Implications of the Doha market access proposals for developing countries
AbstractThis paper uses detailed data on bound and applied tariffs to assess the consequences of the World Trade Organizationâs December 2008 Modalities for tariffs levied and faced by developing countries, and the welfare implications of these reforms. The authors find that the tiered formula for agriculture would halve tariffs in industrial countries and lower them more modestly in developing countries. In non-agriculture, the formulas would reduce the tariff peaks facing developing countries and cut average industrial country tariffs by more than a third. The authors use a political-economy framework to assess the implications of flexibilities for the size of the tariff cuts and find they are likely to substantially reduce the outcome. However, despite the flexibilities, there are likely to be worthwhile gains, with applied tariffs facing developing countries cut by about 20 percent in agriculture and 27 percent in non-agriculture, and sizeable cuts in tariffs facing industrial countries. The welfare impacts of reform are evaluated using a new approach to aggregation that improves on the traditional, flawed approach of weighted-average tariffs. This substantially increases the estimated benefits of an agreement along the lines of these modalities, with estimated global income gains of up to $160 billion per year from market access reform.
Download InfoIf you experience problems downloading a file, check if you have the proper application to view it first. In case of further problems read the IDEAS help page. Note that these files are not on the IDEAS site. Please be patient as the files may be large.
Bibliographic InfoArticle provided by Cambridge University Press in its journal World Trade Review.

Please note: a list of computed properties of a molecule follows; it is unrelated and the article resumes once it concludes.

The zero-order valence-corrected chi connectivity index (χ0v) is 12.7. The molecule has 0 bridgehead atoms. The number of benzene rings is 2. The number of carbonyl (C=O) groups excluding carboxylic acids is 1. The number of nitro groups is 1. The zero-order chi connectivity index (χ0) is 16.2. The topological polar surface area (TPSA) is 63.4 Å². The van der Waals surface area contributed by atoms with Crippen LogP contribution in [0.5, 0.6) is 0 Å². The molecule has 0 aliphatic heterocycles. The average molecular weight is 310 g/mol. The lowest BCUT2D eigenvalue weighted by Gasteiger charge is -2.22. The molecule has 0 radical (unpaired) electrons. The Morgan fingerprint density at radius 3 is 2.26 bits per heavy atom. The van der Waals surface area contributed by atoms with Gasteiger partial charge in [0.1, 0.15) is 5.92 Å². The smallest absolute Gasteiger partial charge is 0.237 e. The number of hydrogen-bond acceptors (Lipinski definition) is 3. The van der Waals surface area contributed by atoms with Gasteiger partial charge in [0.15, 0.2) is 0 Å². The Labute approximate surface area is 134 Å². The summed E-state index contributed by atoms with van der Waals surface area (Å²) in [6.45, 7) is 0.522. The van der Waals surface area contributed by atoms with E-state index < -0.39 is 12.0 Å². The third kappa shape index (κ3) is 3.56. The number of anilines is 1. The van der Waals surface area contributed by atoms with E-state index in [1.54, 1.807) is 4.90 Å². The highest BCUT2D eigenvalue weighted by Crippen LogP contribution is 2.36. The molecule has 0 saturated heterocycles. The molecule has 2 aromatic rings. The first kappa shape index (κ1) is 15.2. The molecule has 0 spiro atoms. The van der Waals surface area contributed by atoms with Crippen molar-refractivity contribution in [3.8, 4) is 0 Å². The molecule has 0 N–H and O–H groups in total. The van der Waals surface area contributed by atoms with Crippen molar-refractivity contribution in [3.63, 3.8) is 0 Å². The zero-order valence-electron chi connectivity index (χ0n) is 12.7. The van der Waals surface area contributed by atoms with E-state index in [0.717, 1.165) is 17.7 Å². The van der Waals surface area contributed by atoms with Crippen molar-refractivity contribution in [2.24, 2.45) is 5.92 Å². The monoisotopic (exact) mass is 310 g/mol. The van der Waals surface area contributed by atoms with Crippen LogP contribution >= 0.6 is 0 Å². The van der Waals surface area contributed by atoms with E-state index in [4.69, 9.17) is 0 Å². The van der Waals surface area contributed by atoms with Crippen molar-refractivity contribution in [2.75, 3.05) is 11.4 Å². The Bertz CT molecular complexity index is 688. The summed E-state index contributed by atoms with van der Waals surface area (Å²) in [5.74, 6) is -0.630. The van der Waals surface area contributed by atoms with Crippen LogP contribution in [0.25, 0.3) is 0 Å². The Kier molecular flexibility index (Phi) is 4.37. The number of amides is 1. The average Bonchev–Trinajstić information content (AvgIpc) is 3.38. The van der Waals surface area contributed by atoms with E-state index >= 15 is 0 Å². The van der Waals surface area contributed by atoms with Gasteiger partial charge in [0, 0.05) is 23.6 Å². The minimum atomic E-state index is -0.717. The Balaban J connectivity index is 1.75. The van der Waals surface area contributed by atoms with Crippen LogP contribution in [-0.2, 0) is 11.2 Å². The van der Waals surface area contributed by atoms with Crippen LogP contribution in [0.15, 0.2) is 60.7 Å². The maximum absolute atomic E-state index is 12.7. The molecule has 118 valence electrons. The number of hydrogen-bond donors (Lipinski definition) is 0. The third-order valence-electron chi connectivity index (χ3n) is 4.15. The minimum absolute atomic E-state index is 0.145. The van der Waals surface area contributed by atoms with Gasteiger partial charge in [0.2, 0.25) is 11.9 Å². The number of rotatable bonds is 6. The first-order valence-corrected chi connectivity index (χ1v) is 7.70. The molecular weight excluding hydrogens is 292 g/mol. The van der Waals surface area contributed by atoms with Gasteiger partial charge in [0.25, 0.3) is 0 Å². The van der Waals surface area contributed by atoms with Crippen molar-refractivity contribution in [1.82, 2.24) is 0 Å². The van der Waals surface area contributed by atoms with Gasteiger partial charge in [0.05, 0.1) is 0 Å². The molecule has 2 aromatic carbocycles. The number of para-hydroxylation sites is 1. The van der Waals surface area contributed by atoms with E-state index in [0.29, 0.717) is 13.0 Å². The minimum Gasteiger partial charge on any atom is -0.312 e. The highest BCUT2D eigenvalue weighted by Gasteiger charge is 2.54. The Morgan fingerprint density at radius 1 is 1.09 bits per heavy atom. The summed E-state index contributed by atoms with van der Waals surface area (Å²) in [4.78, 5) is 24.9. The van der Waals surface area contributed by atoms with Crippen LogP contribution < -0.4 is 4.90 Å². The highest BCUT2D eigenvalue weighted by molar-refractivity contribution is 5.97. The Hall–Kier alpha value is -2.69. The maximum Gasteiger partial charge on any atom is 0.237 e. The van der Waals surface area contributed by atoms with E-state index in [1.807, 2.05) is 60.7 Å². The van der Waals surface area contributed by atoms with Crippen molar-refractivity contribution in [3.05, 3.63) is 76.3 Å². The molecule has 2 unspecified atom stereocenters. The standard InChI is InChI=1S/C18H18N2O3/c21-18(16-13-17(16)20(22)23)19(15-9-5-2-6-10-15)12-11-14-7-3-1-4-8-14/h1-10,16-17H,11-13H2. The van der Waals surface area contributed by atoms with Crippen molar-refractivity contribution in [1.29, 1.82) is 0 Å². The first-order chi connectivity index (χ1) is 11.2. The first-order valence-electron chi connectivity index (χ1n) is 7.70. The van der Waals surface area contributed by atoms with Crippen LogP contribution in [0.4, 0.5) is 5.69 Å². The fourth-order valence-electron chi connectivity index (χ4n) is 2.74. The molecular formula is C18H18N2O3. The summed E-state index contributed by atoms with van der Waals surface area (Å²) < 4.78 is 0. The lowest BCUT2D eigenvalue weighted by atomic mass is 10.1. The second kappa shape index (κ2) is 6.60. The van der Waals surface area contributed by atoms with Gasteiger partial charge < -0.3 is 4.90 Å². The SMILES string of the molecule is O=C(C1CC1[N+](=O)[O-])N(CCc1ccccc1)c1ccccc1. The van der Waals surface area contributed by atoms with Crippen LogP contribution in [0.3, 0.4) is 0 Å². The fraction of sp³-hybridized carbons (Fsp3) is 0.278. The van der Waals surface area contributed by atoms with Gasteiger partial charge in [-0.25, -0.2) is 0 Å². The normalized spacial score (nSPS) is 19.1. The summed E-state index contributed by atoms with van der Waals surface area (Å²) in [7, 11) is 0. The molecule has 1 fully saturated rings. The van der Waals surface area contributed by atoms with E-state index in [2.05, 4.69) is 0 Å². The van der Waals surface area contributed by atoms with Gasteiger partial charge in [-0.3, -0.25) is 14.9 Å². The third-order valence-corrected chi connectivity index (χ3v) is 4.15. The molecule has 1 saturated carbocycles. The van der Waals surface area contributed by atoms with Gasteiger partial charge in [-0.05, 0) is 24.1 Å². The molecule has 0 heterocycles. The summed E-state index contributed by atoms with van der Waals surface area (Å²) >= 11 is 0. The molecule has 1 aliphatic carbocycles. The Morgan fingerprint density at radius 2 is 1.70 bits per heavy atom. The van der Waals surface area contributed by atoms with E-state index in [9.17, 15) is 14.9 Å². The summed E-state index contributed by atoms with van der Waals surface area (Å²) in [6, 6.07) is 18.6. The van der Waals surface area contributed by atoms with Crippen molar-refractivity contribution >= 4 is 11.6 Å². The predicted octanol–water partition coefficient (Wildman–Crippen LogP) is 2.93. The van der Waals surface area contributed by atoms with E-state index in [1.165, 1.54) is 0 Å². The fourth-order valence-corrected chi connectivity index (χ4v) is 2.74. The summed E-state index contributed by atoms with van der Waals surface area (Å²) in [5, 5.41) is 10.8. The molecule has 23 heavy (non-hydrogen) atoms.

Volume (Year): 11 (2012)
Issue (Month): 01 (January)
Contact details of provider:
Postal: The Edinburgh Building, Shaftesbury Road, Cambridge CB2 2RU UK
Fax: +44 (0)1223 325150
Web page: http://journals.cambridge.org/jid_WTRProvider-Email:email@example.com
Other versions of this item:
- Laborde, David & Martin, Will & van der Mensbrugghe, Dominique, 2011. "Implications of the Doha market access proposals for developing countries," Policy Research Working Paper Series 5679, The World Bank.
Please report citation or reference errors to , or , if you are the registered author of the cited work, log in to your RePEc Author Service profile, click on "citations" and make appropriate adjustments.:
- Will Martin & Kym Anderson, 2006.
"Agricultural Trade Reform and the Doha Development Agenda,"
World Bank Publications,
The World Bank, number 6889, September.
- Kym Anderson & Will Martin, 2005. "Agricultural Trade Reform and the Doha Development Agenda," The World Economy, Wiley Blackwell, vol. 28(9), pages 1301-1327, 09.
- Kym Anderson & Will Martin, 2005. "Agricultural Trade Reform and the Doha Development Agenda," Centre for International Economic Studies Working Papers 2005-17, University of Adelaide, Centre for International Economic Studies.
- Anderson, Kym & Martin, Will, 2005. "Agricultural trade reform and the Doha development agenda," Policy Research Working Paper Series 3607, The World Bank.
- Bouet, Antoine & Laborde, David, 2010.
"Eight Years of Doha Trade Talks: Where Do We Stand?,"
eJADE: electronic Journal of Agricultural and Development Economics,
Food and Agriculture Organization, Agricultural and Development Economics Division, vol. 11(2).
- Antoine Bouet & David Laborde, 2010. "Eight years of Doha trade talks : where do we stand," Working Papers hal-00637589, HAL.
- Bernard Hoekman, 2011.
"The WTO and the Doha Round : Walking on Two Legs,"
World Bank Other Operational Studies
10075, The World Bank.
For technical questions regarding this item, or to correct its authors, title, abstract, bibliographic or download information, contact: (Keith Waters).
If you have authored this item and are not yet registered with RePEc, we encourage you to do it here. This allows to link your profile to this item. It also allows you to accept potential citations to this item that we are uncertain about.
If references are entirely missing, you can add them using this form.
If the full references list an item that is present in RePEc, but the system did not link to it, you can help with this form.
If you know of missing items citing this one, you can help us creating those links by adding the relevant references in the same way as above, for each refering item. If you are a registered author of this item, you may also want to check the "citations" tab in your profile, as there may be some citations waiting for confirmation.
Please note that corrections may take a couple of weeks to filter through the various RePEc services.